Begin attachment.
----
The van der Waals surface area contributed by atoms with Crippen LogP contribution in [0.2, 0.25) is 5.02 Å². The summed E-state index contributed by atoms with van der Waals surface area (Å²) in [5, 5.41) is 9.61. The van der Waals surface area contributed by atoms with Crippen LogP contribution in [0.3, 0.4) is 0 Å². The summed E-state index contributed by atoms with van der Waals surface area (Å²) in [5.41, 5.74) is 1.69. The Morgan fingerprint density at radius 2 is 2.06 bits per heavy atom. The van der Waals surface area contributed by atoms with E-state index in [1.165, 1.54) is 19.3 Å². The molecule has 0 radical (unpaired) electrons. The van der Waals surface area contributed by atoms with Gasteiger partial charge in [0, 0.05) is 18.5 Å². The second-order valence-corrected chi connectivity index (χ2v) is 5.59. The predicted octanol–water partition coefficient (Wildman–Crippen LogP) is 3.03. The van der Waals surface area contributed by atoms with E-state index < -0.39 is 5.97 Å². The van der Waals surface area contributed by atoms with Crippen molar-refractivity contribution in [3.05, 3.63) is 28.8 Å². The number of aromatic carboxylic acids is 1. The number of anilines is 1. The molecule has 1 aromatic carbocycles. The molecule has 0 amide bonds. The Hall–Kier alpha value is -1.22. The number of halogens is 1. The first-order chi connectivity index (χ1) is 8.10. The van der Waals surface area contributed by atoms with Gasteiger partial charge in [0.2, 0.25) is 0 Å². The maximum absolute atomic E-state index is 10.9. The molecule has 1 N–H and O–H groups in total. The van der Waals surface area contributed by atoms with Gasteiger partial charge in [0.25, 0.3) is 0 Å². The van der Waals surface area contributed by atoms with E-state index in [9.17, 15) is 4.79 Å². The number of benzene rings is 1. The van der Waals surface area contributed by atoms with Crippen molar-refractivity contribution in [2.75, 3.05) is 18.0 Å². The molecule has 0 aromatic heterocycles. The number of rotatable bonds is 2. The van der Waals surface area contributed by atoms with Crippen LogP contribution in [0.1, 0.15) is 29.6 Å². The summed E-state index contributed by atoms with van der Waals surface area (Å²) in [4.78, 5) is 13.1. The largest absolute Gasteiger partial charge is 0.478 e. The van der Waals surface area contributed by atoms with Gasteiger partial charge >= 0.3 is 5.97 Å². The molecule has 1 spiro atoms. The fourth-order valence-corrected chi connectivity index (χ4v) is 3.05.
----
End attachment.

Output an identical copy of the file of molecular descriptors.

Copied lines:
The van der Waals surface area contributed by atoms with Crippen LogP contribution in [0.2, 0.25) is 5.02 Å². The summed E-state index contributed by atoms with van der Waals surface area (Å²) in [5, 5.41) is 9.61. The van der Waals surface area contributed by atoms with Crippen LogP contribution in [0.3, 0.4) is 0 Å². The summed E-state index contributed by atoms with van der Waals surface area (Å²) in [5.41, 5.74) is 1.69. The Morgan fingerprint density at radius 2 is 2.06 bits per heavy atom. The van der Waals surface area contributed by atoms with E-state index in [1.165, 1.54) is 19.3 Å². The molecule has 0 radical (unpaired) electrons. The van der Waals surface area contributed by atoms with Gasteiger partial charge in [0, 0.05) is 18.5 Å². The second-order valence-corrected chi connectivity index (χ2v) is 5.59. The predicted octanol–water partition coefficient (Wildman–Crippen LogP) is 3.03. The van der Waals surface area contributed by atoms with E-state index < -0.39 is 5.97 Å². The van der Waals surface area contributed by atoms with Crippen molar-refractivity contribution in [3.05, 3.63) is 28.8 Å². The number of aromatic carboxylic acids is 1. The number of anilines is 1. The molecule has 1 aromatic carbocycles. The molecule has 0 amide bonds. The Hall–Kier alpha value is -1.22. The number of halogens is 1. The first-order chi connectivity index (χ1) is 8.10. The van der Waals surface area contributed by atoms with Gasteiger partial charge in [0.2, 0.25) is 0 Å². The maximum absolute atomic E-state index is 10.9. The molecule has 1 N–H and O–H groups in total. The van der Waals surface area contributed by atoms with Gasteiger partial charge in [0.25, 0.3) is 0 Å². The van der Waals surface area contributed by atoms with E-state index in [9.17, 15) is 4.79 Å². The number of benzene rings is 1. The van der Waals surface area contributed by atoms with Crippen molar-refractivity contribution in [2.75, 3.05) is 18.0 Å². The molecule has 0 aromatic heterocycles. The number of rotatable bonds is 2. The van der Waals surface area contributed by atoms with Crippen LogP contribution in [0.1, 0.15) is 29.6 Å². The summed E-state index contributed by atoms with van der Waals surface area (Å²) in [4.78, 5) is 13.1. The largest absolute Gasteiger partial charge is 0.478 e. The van der Waals surface area contributed by atoms with Gasteiger partial charge >= 0.3 is 5.97 Å². The molecule has 1 spiro atoms. The fourth-order valence-corrected chi connectivity index (χ4v) is 3.05.